The Industrial Relations Bill
1970 Industrial Relations Bill was seen as the beginning of a systematic
government attack on the growing strength and confidence of the
trade union movement. The Bill sought to introduce legal controls
by the compulsory 'registration' of trade unions and the regulation
of union/employer agreements, enforceable by fines or imprisonment.
In a wider context, the Bill could be seen as an early reaction
by the state against the growing militancy of community groups
prepared to take direct action outside the formal democratic structures.
The reaction of the national TUC's General
Council to the Bill revealed a classic dilemma. On one hand they
were faced by calls for direct action by their militant grass-root
members. On the other hand they felt constrained to play their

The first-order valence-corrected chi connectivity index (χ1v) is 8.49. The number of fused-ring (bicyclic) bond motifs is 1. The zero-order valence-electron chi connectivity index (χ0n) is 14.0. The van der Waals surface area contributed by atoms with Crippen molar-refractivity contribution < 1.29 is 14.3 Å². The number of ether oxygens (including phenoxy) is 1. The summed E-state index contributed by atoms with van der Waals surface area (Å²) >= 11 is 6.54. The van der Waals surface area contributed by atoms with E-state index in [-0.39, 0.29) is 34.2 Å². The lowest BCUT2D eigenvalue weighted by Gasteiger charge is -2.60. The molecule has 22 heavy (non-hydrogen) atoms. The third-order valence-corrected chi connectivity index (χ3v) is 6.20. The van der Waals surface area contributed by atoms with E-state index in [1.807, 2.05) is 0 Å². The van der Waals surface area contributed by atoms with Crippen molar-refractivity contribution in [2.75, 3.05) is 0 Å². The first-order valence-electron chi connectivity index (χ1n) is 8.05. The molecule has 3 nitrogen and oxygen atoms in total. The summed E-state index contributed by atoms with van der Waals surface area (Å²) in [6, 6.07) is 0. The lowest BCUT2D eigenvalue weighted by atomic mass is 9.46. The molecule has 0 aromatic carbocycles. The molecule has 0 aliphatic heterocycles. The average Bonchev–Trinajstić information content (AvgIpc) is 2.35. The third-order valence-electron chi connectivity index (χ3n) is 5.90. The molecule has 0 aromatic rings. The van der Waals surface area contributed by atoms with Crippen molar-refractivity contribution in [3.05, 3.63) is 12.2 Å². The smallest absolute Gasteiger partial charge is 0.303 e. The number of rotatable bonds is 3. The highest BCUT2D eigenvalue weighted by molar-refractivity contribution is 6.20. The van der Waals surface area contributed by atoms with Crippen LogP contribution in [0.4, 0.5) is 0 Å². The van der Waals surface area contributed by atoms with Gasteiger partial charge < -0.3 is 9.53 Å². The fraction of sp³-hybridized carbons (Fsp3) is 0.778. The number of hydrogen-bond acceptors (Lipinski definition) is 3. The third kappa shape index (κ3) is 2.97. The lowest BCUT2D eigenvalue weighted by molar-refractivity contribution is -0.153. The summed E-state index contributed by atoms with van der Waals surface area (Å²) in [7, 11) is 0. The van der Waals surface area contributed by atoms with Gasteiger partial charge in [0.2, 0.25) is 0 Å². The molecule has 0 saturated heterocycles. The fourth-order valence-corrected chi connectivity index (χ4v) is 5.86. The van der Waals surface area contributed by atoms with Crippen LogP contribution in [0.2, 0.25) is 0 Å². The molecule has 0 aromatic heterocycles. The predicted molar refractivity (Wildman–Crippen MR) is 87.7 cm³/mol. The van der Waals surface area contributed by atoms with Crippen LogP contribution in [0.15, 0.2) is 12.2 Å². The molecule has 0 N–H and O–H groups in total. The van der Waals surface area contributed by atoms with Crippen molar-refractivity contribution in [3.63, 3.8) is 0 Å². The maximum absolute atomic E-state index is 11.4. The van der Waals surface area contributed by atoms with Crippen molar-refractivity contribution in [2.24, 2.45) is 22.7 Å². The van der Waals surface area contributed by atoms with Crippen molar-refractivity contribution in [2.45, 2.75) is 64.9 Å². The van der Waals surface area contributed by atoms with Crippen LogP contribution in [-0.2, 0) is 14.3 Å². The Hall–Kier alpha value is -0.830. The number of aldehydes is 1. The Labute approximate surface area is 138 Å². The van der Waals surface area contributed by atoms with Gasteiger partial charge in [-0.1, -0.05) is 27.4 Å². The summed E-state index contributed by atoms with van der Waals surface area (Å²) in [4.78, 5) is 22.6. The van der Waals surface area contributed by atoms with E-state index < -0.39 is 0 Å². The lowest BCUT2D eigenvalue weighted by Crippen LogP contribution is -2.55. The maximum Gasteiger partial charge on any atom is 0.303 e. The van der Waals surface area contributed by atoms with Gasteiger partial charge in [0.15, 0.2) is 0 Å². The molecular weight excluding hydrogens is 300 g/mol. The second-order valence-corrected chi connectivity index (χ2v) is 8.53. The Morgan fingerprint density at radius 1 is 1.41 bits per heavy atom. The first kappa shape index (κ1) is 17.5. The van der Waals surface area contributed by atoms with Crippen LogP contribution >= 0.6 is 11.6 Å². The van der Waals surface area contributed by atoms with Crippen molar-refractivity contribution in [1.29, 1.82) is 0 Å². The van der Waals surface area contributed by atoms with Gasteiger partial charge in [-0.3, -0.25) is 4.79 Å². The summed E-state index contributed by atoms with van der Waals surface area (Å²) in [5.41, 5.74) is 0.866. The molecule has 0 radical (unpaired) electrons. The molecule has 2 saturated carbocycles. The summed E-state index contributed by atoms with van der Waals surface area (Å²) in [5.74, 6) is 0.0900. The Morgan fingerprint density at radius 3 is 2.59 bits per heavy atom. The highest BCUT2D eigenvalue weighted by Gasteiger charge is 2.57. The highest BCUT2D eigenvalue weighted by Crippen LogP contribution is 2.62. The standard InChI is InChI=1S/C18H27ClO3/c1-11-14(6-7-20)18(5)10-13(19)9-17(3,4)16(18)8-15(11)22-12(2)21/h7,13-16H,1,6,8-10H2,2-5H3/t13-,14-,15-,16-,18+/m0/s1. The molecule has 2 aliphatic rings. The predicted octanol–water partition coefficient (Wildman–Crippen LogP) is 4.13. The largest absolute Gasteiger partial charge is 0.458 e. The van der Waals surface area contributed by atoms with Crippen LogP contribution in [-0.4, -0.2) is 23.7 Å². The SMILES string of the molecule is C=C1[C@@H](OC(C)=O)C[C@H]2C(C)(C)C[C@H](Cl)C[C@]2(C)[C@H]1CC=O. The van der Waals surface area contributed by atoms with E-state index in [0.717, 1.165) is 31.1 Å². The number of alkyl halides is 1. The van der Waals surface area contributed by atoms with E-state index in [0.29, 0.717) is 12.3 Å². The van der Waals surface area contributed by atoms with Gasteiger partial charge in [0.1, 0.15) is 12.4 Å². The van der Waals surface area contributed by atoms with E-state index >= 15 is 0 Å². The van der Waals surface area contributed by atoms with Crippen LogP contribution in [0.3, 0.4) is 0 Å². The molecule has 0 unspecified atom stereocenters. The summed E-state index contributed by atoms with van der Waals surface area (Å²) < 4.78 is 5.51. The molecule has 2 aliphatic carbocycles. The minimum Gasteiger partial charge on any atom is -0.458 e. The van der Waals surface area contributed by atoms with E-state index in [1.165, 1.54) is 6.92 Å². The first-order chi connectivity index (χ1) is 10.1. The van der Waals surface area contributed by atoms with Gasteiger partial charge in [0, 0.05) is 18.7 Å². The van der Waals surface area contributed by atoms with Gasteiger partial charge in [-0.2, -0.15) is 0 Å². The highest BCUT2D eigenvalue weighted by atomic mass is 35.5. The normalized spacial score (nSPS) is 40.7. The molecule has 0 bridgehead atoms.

traditional role within the establishment's rules. They sought
to resolve this dilemma by mounting a campaign against the Bill
which called for traditional protests (petitions and demonstrations)
but which carefully avoided calls for direct action such as strikes
It fell to individual trades union branches
and Trades Union Councils to act in a more direct manner.
It was perhaps due to this divided opposition
that the campaign against the Bill failed. It was passed by parliament
largely unamended, and became an Act in 1971.
In July 1972 five dockers were jailed for picketing
offences under the Act. They were released when (in an act of unaccustomed
militancy) the TUC called a one day general strike. This marked
the end of effective implementation of the Act - and reinforced
trade union confidence in direct action.
Although the 1971 Act was largely ineffective,
trade union fears of future government action proved prescient.
The Thatcher government was to enact many repressive measures that
the Heath government introduced but failed to make effective. These
still remain largely in place although the current Blair government
has sought to redress the worker/employer balance by ameliorating
some of the more draconian measures.
The political pendulum has not yet stopped